A Peaceful Beginning In Shamkir

A Peaceful Beginning In Shamkir

With all the first-round games at the 2016 Gashimov Memorial drawn, one might conclude the dynamic chess of the late, great Azeri grandmaster was not played. However, the lack of decisive clashes was not due to a lack of fighting spirit. 

First, we take a quick look back to what was a highly anticipated, and well-attended opening ceremony. 

From players, to sponsors to fans -- the hall was full!
(Photo courtesy of the official shamkirchess.az website.)

Representatives of the Synergy Group (title sponsor of Shamkir Chess) spoke in support of chess in Azerbaijan as well as Vugar's legacy. Among the many in attendance was FIDE President Kirsan Ilyumzhinov, who also shared a few words on both his support of the event and the upcoming Chess Olympiad in Baku.

FIDE president, Kirsan Ilyumzhinov.
(Photo courtesy of the official shamkirchess.az website.)

All round-one games were drawn, but it seemed for a while that that might not be the case. Top seed Fabiano Caruana invited Pentala Harikrishna to repeat his "Norway success" with the French Defense, but the Indian grandmaster instead opted for a Taimanov Sicilian. 

The two very recent GM Blitz Battle Championship participants (and unfortunately, both losers in that event) had a hard-fought battle where it seemed for a while the American might successfully convert on the slightly better endgame. It wasn't clear whether Harikrishna could hold until Caruana's (likely dubious?) decision to close his own king's path from b3 to c4 to b5 with the move 37.c4?!.

Analysis by GM Robert Hess

The world championship candidate Sergey Karjakin picked up right where he left off from the FIDE Candidates' Tournament in Moscow, choosing his favorite Queen's Indian Defense (played multiple times on his way to securing the right to play Magnus Carlsen). 

The candidate's first post-mortem since Moscow.
(Photo courtesy of the official shamkirchess.az website.)

It seemed one of Azerbaijan's most exciting players, Shakhriyar Mamedyarov, might have some interesting ideas prepared against the expected opening from Karjakin (especially when you saw the white knight reach Black's eighth rank before move 20!), but alas, after the simple 18...Qb7, play seemed all but forced from there on out, and the most likely result occurred.

Anish Giri took the black pieces against the much lower-rated Rauf Mamedov, but unfortunately for the Dutchman, he never had any real chances to fight for the win. The Azeri grandmaster played one of the most straightforward and "theoretically equal" variations of the Alapin Sicilian, leaving little room for true dynamics to occur.

Even with the queens traded early however, the fight was not all gone, as Giri pushed forward into a position where he might have possessed microscopic winning chances, despite his doubled, crippled f-pawns, until Mamedov liquidated everyone on g6 on move 30 (30.Bf3 might have been a chance for both players to fight on).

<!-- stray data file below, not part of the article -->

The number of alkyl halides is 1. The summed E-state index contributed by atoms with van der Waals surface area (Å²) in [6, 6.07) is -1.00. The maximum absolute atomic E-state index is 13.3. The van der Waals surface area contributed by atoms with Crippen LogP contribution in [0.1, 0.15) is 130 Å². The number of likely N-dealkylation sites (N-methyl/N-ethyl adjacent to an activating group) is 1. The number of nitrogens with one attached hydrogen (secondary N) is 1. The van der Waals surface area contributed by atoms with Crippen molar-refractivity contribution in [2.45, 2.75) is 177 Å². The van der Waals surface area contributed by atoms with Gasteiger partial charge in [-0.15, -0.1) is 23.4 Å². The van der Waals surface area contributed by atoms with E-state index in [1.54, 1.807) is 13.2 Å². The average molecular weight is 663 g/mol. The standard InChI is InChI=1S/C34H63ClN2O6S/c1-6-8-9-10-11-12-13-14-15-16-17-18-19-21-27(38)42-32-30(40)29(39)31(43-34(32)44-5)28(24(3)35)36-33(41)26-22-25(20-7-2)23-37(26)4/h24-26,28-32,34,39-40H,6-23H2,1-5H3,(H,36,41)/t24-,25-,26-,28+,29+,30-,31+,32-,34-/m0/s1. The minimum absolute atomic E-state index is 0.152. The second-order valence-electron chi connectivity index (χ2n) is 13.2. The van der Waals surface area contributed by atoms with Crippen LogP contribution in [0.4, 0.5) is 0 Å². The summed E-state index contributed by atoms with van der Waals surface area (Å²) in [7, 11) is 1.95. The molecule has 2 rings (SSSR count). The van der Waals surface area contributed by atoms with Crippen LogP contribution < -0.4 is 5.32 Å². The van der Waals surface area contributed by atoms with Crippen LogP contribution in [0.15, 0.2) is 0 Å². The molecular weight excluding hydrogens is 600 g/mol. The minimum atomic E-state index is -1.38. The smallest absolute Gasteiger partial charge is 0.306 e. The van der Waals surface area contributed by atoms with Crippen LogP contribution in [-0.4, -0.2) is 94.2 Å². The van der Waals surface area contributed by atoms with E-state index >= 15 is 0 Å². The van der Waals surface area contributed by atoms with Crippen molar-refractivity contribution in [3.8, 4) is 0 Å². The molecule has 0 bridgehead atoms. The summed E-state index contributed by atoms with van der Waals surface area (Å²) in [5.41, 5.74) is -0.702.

Teimor Radjabov played (for all practical purposes) a novelty on move six against the Chinese grandmaster, Hou Yifan. 6.Bf4!? (in favor of the more common 6.Nxd4) was interesting indeed, and after the smoke from the early strike 9.c4 cleared, it seemed White might have an endgame pull for some time to come. 

Radjabov gave a few more thoughts behind his early deviation in analysis.
(Photo courtesy of the official shamkirchess.az website.)

Accurate defense by Hou Yifan saw her trade off White's powerfully placed e5-knight, keep the king in the center (to hold protection of the d-file and d7-square) and get the rook on h8 in the game with the nice pawn-g5 break. Having seen his opponent maintain the balance, Radjabov decided to repeat moves.

GMs Eltaj Safarli and Pavel Eljanov held nothing back in their interesting, Reti/English battle. After misplaying the opening transition to middlegame slightly, Safarli gave Eljanov the upper hand. And once the Ukrainian won the bishop pair on f6, he seemed in complete control. Pressing forward, and finding the beautiful combination (sacrificing a knight on e3) the game looked to be in the bag. 

But after a couple blunders played while converting the attack (missing 30...Qe4! and again 31...e5!), Safarli was back in the game. Accurate defense was needed, but White held in the time scramble. 

All smiles after the hard fought game.
(Photo courtesy of the official shamkirchess.az website.)

Round two is May 27 at 3 p.m. local time, 4 a.m. Pacific, 7 a.m. Eastern, 11 a.m. GMT. The official website with full coverage is http://shamkirchess.az/. All games can be seen via live relay in Chess.com's live events arena (www.chess.com/live).

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